The Fat Badger, Vancouver.

May 2015

We became aware of this place eating at wonderful Espana, where we were told that Fat Badger is a new venue of talented chef Neil Taylor. It’s in the old La Gavroche converted residence on Alberni Street, well-known and sentimentally dear to us for early dates and many happy returns for anniversaries.

Completely redone inside and out, it’s pitched as a British restaurant, fair enough. There’s a big single room with a bar, and four tables outside on a front patio, a bit chilly for us on this spring evening. It’s dark but too shiny and new to get anybody into a serious British pub frame of mind.  Tables started to fill up as we left from our early dinner at around 7 PM. It is noisy but that’s certainly not unique these days. Our young lady server was knowledgeable if businesslike, but warmed up when we got into detail about the wine and food.

The menu looks appetizing and seems to change from day to day. Lots of things are deep-fried which suits me although we were told it’s done in canola oil (I’d prefer beef tallow or lard if we’re trying for jolly old authenticity). Pub snacks, starters, mains, and “puddings” each run to 4 to 6 items.

We started with the scotch egg, a softboiled number with a thickish deep-fried seasoned breadcrumb coating, really delicious with a sour sauce, then deep-fried zucchini flowers stuffed with savoury potato, also tasty and perfectly cooked, and finally trotter croquettes. These were another set of deep-fried balls with crispy coating containing absolutely captivating ground pig’s foot, with mustard mayo. So far so good.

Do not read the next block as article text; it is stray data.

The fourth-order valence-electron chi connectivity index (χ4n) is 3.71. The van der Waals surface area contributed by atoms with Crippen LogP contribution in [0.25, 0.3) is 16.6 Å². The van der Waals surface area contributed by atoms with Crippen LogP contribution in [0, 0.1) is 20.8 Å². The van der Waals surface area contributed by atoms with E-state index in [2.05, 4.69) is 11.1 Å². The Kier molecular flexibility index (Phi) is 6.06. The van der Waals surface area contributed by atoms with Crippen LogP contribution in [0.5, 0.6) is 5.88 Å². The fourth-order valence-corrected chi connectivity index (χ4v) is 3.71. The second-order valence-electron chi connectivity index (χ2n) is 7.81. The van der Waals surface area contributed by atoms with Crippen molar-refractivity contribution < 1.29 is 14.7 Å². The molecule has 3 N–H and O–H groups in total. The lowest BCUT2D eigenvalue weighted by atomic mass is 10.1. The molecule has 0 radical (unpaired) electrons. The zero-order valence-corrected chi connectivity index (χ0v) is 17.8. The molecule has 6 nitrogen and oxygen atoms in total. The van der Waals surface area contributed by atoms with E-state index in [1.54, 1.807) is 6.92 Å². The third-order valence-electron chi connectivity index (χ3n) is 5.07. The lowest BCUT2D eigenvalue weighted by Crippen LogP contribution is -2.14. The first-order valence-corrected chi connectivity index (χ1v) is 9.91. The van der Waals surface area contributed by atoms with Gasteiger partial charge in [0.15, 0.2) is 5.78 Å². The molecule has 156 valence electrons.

Our mains were deep-fried squid and a lamb sausage which was the special. The deep-fried squid was very good, but having had the starters we began to sense a very mildly disconcerting similarity of flavour and preparation in what was coming at us. The lamb sausages, several of them, long and thin, were set in a pretty substantial mountain of mashed potato. In my mind I had pictured chubbier bangers oozing delicious lamby fat redolent with mint, but these merguez-format guys were a little dry, and just not as flavourful as I’d hoped. I left 75% of the mashed potato behind.

A glorious 2005 rioja was the same wine we’ve had twice at Espana, a real bargain here at $45. Final damage was $135 all in for two including a 20% tip.

So. This is a very nice place to have dinner, and might mature into a nice neighbourhood favourite especially for winter comfort although it’s well out of the tourist corridor of Denman Street. But if you’ve eaten at Espana you come laden with expectation that could shrivel some very high-class eating experiences, and Fat Badger predictably doesn’t measure up. Not quite anyway.

We’d go back, but not in a great hurry. Food 8.4, service 7.8, ambience 6.9, value 7.6.

About John Sloan

John Sloan is a senior academic physician in the Department of Family Practice at the University of British Columbia, and has spent most of his 40 years' practice caring for the frail elderly in Vancouver. He is the author of "A Bitter Pill: How the Medical System is Failing the Elderly", published in 2009 by Greystone Books. His innovative primary care practice for the frail elderly has been adopted by Vancouver Coastal Health and is expanding. Dr. Sloan lectures throughout North America on care of the elderly.
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